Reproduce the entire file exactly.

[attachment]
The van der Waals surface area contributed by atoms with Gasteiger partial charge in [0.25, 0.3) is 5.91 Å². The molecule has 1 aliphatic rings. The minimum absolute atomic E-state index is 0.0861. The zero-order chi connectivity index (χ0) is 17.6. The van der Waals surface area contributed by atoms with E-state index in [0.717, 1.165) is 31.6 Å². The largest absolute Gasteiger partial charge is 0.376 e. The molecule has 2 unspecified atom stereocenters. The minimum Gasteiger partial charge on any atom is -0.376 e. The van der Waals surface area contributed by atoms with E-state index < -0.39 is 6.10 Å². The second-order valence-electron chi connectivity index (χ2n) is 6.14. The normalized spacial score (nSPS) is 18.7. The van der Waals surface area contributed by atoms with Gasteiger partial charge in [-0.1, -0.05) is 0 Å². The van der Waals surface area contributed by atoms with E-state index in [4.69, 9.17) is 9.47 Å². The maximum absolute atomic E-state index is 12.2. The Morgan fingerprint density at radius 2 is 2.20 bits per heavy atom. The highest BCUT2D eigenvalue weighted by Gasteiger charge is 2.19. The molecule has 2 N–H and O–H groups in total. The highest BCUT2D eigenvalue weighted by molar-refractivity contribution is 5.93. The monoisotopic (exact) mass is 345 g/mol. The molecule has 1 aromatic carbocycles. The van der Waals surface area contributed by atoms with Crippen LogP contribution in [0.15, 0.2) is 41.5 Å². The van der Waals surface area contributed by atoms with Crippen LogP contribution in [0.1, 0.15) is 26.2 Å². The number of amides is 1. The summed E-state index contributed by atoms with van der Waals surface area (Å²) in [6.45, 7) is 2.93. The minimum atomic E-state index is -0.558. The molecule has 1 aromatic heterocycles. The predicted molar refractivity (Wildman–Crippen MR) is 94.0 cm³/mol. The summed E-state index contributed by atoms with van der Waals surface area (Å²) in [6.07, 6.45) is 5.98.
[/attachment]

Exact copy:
The van der Waals surface area contributed by atoms with Gasteiger partial charge in [0.25, 0.3) is 5.91 Å². The molecule has 1 aliphatic rings. The minimum absolute atomic E-state index is 0.0861. The zero-order chi connectivity index (χ0) is 17.6. The van der Waals surface area contributed by atoms with E-state index in [0.717, 1.165) is 31.6 Å². The largest absolute Gasteiger partial charge is 0.376 e. The molecule has 2 unspecified atom stereocenters. The minimum Gasteiger partial charge on any atom is -0.376 e. The van der Waals surface area contributed by atoms with E-state index < -0.39 is 6.10 Å². The second-order valence-electron chi connectivity index (χ2n) is 6.14. The normalized spacial score (nSPS) is 18.7. The van der Waals surface area contributed by atoms with Gasteiger partial charge in [-0.1, -0.05) is 0 Å². The van der Waals surface area contributed by atoms with E-state index in [4.69, 9.17) is 9.47 Å². The maximum absolute atomic E-state index is 12.2. The Morgan fingerprint density at radius 2 is 2.20 bits per heavy atom. The highest BCUT2D eigenvalue weighted by Gasteiger charge is 2.19. The molecule has 2 N–H and O–H groups in total. The highest BCUT2D eigenvalue weighted by molar-refractivity contribution is 5.93. The monoisotopic (exact) mass is 345 g/mol. The molecule has 1 aromatic carbocycles. The van der Waals surface area contributed by atoms with Crippen LogP contribution in [0.15, 0.2) is 41.5 Å². The van der Waals surface area contributed by atoms with Crippen LogP contribution in [0.1, 0.15) is 26.2 Å². The number of amides is 1. The summed E-state index contributed by atoms with van der Waals surface area (Å²) in [6.45, 7) is 2.93. The minimum atomic E-state index is -0.558. The molecule has 1 aromatic heterocycles. The predicted molar refractivity (Wildman–Crippen MR) is 94.0 cm³/mol. The summed E-state index contributed by atoms with van der Waals surface area (Å²) in [6.07, 6.45) is 5.98.